This is the first part of a mini-series focusing on cross-genre drum & bass remixes; from subtle re-interpretations to complete re-constructions. The burgeoning d&b popularity in the mid-90s attracted media attention and interest from independent, as well as major record labels, which commissioned d&b remixes for their artists across the music spectrum; from post-punk and progressive rock, to indie-pop and acid jazz. The syncopated, sample-based drum & bass template accommodated for experimentation and fostered an adventurous environment to introduce innovative production techniques and sonic landscapes.
In hindsight, efficient promotional, publishing, licensing and distribution models exposed UK drum & bass to the large emerging markets of Japan and USA and the genre has been effectively embraced by a wider audience. Many artists seized the opportunity to explore new musical paths. However, what started with bona fide artistic and creative intentions came with a price. In certain cases, it was no more than a sly scheme to cash in on the niche genre emerging from the underground. As a counter-measure, a few years later, the d&b scene retreated back to introversion, inaccessibility and darkness with many struggling to find their place in the new bleak reality (more on part 2).
“Abandon all hope, ye who enter here”
“… A haunting sci-fi lullaby that quickly escalates to the soundtrack of the worst nightmare…”
The Descent – Chapter II
“The Descent” is the discography debut of Pact Infernal, a new production outfit hidden behind a veil of anonymity and mystery. Inspired from and thematically based on the epitome of medieval literature “Divine Comedy”, written by the poet Dante Alighieri in the 14th century, the theme title (‘The Descent’) is an implicit reference to Dante’s allegoric narrative of his epic journey through the underworld, guided by the spirit of the eminent Roman poet Virgil.
Although it could qualify as a full studio album around the aforementioned theme, the release has been split into two chapters (EPs) and consists of nine tracks equivalent to the nine circles of hell, as described vividly in the “Inferno”, which is the first part of the “Divine Comedy” trilogy (the other two parts being ‘Purgatory’ and ‘Heaven’ respectively). The first chapter (Circles I to IV) was released to public and critical acclaim on April 2015, whereas the second and final chapter (Circles V to IX) is due on March 2016. Both chapters have been licensed to the exquisite outlet of experimental bass music Samurai Horo.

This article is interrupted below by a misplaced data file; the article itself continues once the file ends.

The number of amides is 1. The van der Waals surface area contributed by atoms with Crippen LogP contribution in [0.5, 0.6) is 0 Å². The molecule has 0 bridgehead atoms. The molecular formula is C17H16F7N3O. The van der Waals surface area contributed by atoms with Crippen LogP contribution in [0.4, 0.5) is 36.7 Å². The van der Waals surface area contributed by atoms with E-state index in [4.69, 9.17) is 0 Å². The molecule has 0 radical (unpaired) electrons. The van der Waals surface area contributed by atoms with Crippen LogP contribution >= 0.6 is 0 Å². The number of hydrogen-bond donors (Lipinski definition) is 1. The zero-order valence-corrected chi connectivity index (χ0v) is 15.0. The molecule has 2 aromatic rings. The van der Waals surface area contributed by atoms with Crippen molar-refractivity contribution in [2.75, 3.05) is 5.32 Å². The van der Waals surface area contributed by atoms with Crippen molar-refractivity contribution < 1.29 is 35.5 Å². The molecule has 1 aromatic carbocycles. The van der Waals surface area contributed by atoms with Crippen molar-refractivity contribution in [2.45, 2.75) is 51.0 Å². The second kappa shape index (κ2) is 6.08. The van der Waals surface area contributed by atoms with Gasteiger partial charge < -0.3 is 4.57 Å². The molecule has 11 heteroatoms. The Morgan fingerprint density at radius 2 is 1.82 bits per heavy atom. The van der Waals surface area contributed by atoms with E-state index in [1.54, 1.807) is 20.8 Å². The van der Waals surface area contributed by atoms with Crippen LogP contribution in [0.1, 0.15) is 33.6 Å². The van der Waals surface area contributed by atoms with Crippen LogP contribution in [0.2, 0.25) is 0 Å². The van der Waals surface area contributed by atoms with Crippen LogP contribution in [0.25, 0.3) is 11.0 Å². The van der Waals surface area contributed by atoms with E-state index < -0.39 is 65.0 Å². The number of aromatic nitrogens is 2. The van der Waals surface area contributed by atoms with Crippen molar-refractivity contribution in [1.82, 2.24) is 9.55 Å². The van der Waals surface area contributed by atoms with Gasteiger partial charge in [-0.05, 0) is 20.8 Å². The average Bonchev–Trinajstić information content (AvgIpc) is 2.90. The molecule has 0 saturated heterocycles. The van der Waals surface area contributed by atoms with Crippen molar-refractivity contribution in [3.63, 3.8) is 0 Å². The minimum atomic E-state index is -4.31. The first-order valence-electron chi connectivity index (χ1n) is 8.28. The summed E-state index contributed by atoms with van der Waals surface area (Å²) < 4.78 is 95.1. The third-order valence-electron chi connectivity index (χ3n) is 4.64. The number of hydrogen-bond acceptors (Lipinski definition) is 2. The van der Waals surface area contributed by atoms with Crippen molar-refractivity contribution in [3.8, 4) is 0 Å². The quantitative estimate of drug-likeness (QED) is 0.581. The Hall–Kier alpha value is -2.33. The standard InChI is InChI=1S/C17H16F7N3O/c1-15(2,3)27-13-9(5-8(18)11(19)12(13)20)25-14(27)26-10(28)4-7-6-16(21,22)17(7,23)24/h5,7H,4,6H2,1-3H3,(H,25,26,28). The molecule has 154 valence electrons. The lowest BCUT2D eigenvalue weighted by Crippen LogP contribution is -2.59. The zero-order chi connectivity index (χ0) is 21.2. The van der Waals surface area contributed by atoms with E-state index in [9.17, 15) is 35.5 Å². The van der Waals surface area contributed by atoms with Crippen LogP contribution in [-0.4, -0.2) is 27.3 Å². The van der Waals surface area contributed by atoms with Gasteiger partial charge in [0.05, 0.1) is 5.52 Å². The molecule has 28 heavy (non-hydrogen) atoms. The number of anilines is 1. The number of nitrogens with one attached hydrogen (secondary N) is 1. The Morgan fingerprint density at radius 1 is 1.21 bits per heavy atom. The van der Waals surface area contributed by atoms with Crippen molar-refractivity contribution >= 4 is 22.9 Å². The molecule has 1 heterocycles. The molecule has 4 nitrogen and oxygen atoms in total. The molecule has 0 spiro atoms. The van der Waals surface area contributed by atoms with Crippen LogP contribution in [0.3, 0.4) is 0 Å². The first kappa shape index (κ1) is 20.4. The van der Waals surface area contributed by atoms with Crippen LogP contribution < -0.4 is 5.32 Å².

“Down by the Sea, No-one but me, Caught in the rain, I’m free again, Stood on the pier, No trace of tears, Right back where I started from, I know that I wasn’t wrong, Right back where I started from”
Saint Etienne – Down By The Sea, Continental LP, L’appareil-Photo/ReadyMade Records, Japan, 1997
This is the third installment of the blog’s new series “Tracks I Wish I’d Written”.
Every track that is presented in the series has been hand-picked from my personal record collection and has had a profound impact on my music taste. Featuring a variety of tracks across the electronic music spectrum, emphasizing mainly on drum and bass, from undisputed classics to underrated gems – all tracks I wish I had written, as the title of the series clearly states.
The third issue of the series is about one of the most exhilarating and beautiful fusions of pop sensibility in a drum and bass context. PFM, an artist always in the vanguard of the atmospheric and ambient side of drum and bass, has applied his studio wizardry to capture the desolation and melancholy of a pop song and encapsulate it in an elegant and illustrious drum and bass masterpiece.